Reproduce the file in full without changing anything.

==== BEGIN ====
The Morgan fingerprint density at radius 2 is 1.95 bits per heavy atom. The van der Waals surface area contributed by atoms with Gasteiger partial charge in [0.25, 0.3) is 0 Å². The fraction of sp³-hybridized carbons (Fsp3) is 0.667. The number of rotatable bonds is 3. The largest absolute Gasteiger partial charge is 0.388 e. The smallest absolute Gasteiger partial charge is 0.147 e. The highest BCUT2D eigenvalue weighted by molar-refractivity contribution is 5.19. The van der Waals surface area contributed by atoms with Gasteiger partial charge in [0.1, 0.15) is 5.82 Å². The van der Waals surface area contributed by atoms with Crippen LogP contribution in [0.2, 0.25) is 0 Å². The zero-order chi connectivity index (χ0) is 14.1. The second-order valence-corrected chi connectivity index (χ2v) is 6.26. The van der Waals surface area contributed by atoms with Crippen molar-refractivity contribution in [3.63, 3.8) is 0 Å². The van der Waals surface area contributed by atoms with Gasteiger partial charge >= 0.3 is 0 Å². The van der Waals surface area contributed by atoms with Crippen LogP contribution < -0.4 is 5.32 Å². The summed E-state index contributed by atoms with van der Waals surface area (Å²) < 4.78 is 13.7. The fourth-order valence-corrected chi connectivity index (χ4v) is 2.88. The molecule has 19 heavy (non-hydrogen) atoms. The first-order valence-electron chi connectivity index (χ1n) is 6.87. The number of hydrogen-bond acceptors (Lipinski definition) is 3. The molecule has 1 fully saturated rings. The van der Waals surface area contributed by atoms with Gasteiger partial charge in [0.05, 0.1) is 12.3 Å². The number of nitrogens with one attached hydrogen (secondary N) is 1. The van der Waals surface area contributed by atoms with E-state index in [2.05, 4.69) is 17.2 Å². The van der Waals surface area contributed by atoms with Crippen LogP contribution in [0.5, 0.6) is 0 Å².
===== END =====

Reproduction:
The Morgan fingerprint density at radius 2 is 1.95 bits per heavy atom. The van der Waals surface area contributed by atoms with Gasteiger partial charge in [0.25, 0.3) is 0 Å². The fraction of sp³-hybridized carbons (Fsp3) is 0.667. The number of rotatable bonds is 3. The largest absolute Gasteiger partial charge is 0.388 e. The smallest absolute Gasteiger partial charge is 0.147 e. The highest BCUT2D eigenvalue weighted by molar-refractivity contribution is 5.19. The van der Waals surface area contributed by atoms with Gasteiger partial charge in [0.1, 0.15) is 5.82 Å². The van der Waals surface area contributed by atoms with Crippen LogP contribution in [0.2, 0.25) is 0 Å². The zero-order chi connectivity index (χ0) is 14.1. The second-order valence-corrected chi connectivity index (χ2v) is 6.26. The van der Waals surface area contributed by atoms with Crippen molar-refractivity contribution in [3.63, 3.8) is 0 Å². The van der Waals surface area contributed by atoms with Gasteiger partial charge >= 0.3 is 0 Å². The van der Waals surface area contributed by atoms with Crippen LogP contribution < -0.4 is 5.32 Å². The summed E-state index contributed by atoms with van der Waals surface area (Å²) < 4.78 is 13.7. The fourth-order valence-corrected chi connectivity index (χ4v) is 2.88. The molecule has 19 heavy (non-hydrogen) atoms. The first-order valence-electron chi connectivity index (χ1n) is 6.87. The number of hydrogen-bond acceptors (Lipinski definition) is 3. The molecule has 1 fully saturated rings. The van der Waals surface area contributed by atoms with Gasteiger partial charge in [0.05, 0.1) is 12.3 Å². The number of nitrogens with one attached hydrogen (secondary N) is 1. The van der Waals surface area contributed by atoms with E-state index in [2.05, 4.69) is 17.2 Å². The van der Waals surface area contributed by atoms with Crippen LogP contribution in [0.5, 0.6) is 0 Å².